American Baking Competition Review: Lacks Sweetness; Nothing to Savor
May 29 2013 09:13 pm CET

Wednesday featured the debut of the newest entry in the competitive cooking genre: CBS's American Baking Competition. However, the program is overstuffed, lacks any flavor or flair, and does not amuse the television palate.

The main problem with the show is the amount of baking that happens in a single episode. There are three challenges in one elimination cycle. The first challenge is a "signature bake," where the contestants make one of their favorite recipes. The second challenge tests technical skills, where there is an end product, a list of ingredients, and an incomplete recipe. The third challenge has the contestants filling a specific order: in this week's case, 30 tartlets. However, there are no consequences for winning or losing any of the challenges, aside from currying the favor of judges Paul Hollywood and Marcela Valladolid.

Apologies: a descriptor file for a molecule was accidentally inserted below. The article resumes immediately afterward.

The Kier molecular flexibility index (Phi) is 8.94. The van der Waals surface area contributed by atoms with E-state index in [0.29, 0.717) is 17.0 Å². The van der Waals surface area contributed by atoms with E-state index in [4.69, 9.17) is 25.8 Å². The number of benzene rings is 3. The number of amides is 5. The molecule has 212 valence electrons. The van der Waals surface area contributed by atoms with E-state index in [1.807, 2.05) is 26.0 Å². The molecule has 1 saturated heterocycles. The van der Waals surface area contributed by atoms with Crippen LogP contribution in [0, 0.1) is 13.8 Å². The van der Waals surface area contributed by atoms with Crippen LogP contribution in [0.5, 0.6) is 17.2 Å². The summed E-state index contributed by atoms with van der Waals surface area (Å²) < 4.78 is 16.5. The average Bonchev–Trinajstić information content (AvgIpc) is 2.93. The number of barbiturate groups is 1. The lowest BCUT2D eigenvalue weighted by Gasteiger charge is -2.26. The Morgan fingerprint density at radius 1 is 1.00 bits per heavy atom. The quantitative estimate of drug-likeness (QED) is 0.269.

Although the judges are experts in their field, I found their interactions with some of the contestants bordering on condescending. During the signature bake challenge, they rotated through the cooking stations and offered unsolicited advice to the contestants, such as use spice in moderation and butter is helpful in cooking. Yes, the contestants are amateurs, but they must know something if they have made it on to a baking competition show. Host Jeff Foxworthy is equally useless, offering jokes and and polite reviews of "that looks tasty."

If you are looking for a program similar to Bravo's Top Chef: Just Desserts, ABC is not filling that role. There is no energy to this program, manic or otherwise, and the challenges leave the viewer asking "so what?" There was no connecting theme between the three bakes, no sense of how the players were stacking in the competition, or any drama in terms of who went home (spoiler: it was the guy who failed all three challenges).

Cooking competitions are incredibly difficult to televise, since the medium tested requires taste and smell and not just visuals. Showing panicked cooking or baking does not convey the talents displayed or tested, and leaves the viewer hungry. The American Baking Competition could use some more time in the oven.

Mike McComb –

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